The R&B star faces multiple charges, including sexually exploiting minors and forced labor.READ MORE: Police: Man Wanted For Groping Women Pushing Baby Strollers In Queens
Jerhonda Pace, previously known as Jane Doe #4, took the stand at nine months pregnant and was submitted to hours of cross-examination as the defense tried to poke holes in her story.
Pace’s claim has been that Kelly exposed her to herpes without her knowledge. In what could turn out to be big moment for the defense, during cross, they revealed evidence showing Kelly did tell her about the STD and even examined her for the disease.
Pace told the jury Kelly mentally and physically abused her, making her wait as long as three days to use the bathroom and forcing her to dress up as a Girl Scout when they had sex.
Their sexual relationship began when Pace was only 16, and she says Kelly recorded it.
Defense attorneys trying to poke holes in her story painted her as a crazed fan.
At one point Kelly’s attorney asked the witness, “You were stalking him weren’t you?”
The defense accused Pace of breaking into Kelly‘s home, waiting hours for his autograph and skipping school to support him at a previous trial, which she lied to her mother about.
“Their stories may have changed, their memories have faded and that’s normal, and that’s what the defense is gonna be zeroing in on,” criminal defense attorney Susan Williams said.
Watch John Dias’ report —
Pace also admitted she’d received two financial settlements from Kelly and had written a book about their relationship, which earned her at least $25,000.
Kelly’s defense accused Pace of lying for financial gain.
Pace fought through tears as she read a journal entry from the day she left Rob, reading, “I went to Rob’s house and Rob called me a silly b****. He slapped me three times and said if I lie to him again it’s not going to be an open hand next time. He spit in my face and mouth. He choked me during an argument. I had sex with him. I had oral sex with him. Then I became fed up with him and came home and confessed.”READ MORE: New Video Shows Crowd Duck For Cover During Shooting Outside Inwood Bar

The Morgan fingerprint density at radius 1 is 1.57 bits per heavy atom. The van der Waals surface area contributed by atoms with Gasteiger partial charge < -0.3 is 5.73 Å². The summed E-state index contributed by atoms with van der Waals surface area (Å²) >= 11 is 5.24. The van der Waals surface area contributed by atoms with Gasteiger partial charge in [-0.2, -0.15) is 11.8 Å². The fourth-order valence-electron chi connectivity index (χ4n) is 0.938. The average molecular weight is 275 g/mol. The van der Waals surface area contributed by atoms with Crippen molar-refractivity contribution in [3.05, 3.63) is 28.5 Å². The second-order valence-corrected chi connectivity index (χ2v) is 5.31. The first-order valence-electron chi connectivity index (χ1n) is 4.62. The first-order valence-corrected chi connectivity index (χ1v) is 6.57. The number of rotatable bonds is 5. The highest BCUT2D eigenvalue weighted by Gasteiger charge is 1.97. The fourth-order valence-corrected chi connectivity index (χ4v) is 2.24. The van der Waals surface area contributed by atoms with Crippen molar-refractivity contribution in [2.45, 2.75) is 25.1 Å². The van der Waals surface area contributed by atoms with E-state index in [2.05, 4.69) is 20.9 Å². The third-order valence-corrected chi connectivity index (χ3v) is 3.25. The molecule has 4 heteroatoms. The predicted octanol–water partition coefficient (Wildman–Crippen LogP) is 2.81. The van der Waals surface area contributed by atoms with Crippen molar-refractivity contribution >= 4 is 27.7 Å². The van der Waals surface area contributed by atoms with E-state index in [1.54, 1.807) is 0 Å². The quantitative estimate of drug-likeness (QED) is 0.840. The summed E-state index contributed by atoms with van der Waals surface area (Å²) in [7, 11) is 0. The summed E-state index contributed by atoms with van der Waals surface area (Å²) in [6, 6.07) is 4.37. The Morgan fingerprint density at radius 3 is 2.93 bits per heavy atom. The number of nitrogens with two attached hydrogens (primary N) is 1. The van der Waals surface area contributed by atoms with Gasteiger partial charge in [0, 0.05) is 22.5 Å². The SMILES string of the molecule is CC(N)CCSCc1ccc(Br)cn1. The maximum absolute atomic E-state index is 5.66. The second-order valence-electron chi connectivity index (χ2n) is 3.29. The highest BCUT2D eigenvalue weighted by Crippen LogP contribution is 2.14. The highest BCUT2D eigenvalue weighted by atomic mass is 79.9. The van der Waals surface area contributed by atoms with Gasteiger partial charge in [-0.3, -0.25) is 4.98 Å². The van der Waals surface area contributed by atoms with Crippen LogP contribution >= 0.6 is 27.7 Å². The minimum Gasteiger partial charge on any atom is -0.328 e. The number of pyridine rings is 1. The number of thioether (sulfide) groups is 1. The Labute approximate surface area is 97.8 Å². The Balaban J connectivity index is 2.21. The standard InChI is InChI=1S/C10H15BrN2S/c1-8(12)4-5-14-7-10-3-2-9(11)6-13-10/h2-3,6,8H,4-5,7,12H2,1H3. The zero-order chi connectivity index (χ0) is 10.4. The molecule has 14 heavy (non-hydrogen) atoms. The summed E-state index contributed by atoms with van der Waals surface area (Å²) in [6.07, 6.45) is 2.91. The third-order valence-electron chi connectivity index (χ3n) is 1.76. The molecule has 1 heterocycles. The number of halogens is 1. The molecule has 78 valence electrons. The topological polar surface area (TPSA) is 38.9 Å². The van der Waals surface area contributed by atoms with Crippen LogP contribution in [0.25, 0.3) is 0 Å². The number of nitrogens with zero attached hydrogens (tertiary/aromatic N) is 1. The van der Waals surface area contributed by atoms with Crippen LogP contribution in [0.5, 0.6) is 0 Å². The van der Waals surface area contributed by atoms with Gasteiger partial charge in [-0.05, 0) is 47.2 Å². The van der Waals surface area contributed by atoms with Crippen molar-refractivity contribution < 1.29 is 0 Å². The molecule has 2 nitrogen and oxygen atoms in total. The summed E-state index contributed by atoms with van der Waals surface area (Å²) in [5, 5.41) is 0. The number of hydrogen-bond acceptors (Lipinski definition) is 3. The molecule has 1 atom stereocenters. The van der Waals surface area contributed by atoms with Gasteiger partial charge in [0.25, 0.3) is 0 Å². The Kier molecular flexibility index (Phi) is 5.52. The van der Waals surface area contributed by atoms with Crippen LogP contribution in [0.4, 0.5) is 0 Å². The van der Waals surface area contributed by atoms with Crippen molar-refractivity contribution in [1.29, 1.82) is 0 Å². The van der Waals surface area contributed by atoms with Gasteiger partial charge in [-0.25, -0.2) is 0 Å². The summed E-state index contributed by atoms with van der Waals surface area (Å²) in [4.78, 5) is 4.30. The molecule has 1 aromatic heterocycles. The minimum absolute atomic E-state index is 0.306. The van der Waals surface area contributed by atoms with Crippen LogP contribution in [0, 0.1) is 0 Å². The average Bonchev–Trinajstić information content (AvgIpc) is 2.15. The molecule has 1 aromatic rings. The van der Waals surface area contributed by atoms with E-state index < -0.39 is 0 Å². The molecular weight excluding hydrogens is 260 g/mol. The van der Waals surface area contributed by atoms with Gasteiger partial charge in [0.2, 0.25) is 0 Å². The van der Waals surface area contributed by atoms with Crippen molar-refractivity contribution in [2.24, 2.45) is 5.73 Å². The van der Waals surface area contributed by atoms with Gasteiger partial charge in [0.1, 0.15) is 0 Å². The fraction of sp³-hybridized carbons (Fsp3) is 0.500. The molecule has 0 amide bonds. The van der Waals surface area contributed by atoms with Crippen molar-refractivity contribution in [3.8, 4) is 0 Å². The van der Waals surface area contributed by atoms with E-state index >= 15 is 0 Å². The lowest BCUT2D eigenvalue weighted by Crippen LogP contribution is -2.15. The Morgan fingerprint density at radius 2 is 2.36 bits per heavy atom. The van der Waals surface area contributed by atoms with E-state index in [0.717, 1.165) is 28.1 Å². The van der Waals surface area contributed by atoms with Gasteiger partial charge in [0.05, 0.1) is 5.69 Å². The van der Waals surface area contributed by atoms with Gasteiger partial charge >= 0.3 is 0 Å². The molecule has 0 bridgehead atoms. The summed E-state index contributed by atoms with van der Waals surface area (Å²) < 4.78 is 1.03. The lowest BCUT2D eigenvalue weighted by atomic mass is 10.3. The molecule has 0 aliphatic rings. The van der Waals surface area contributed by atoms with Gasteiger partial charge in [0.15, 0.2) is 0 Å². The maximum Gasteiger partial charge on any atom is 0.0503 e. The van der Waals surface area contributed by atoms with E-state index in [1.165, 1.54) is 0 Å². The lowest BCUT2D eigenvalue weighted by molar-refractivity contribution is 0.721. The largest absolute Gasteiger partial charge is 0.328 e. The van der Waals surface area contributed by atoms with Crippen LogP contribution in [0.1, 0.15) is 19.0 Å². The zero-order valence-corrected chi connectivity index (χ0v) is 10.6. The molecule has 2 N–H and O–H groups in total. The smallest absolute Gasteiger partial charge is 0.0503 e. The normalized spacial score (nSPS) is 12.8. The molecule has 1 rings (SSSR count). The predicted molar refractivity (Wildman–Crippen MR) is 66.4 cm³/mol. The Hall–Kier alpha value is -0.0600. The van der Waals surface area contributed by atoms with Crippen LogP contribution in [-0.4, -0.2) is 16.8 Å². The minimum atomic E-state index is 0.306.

Legal experts predict testimonies could take two more weeks, since six women will be speaking out. Then when the prosecution rests, Kelly may take the stand.
An all female lineup of prosecutors remained tight lipped, accompanied by bodyguards, as they made their way into the Brooklyn federal courthouse Thursday.
Kelly’s defense attorney, Nicole Blank Becker, told reporters she is “looking forward to the truth being told.”
She argues the six Jane Doe victims named in the trial all pursued the famous singer and knew what they were signing up for when they got involved with him.
On Wednesday, the defense told jurors the victims are vindictive, spiteful copycats of each other’s narratives, who sought revenge and tried to profit off their experience when their relationships with the singer soured.
“The defense will be hammering in on ‘allegations are not a conviction,’ that’s their overriding theme,” Williams said. “What we’re doing here is seeing this a talented artist, very famous, but he’s still facing these very serious allegations that could lead him to the rest of his life in prison.”
When Kelly rose to fame in the 1990s, prosecutors say he was also building a massive crime enterprise, targeting and grooming young boys and girls for his sexual gratification. They say he used bodyguards and other employees to carry out the crimes, including sex trafficking of women and underage girls.
Williams believes prosecutors will continue to call him a “predator.”
“Not just R. Kelly, but members of his entourage. They call it an enterprise, that they were all working together,” she said.
READ MORE: Timeline Of R. Kelly’s Life And Career
This is the first time one of his accusers has taken the stand in a criminal case. Some allegations span back almost 30 years.
If convicted, Kelly could face 10 years to life in prison.MORE NEWS: COVID Vaccine Mandate For New York City Teachers To Take Effect After Federal Appeals Court Lifts Temporary Ban
CBS2’s John Dias contributed to this report.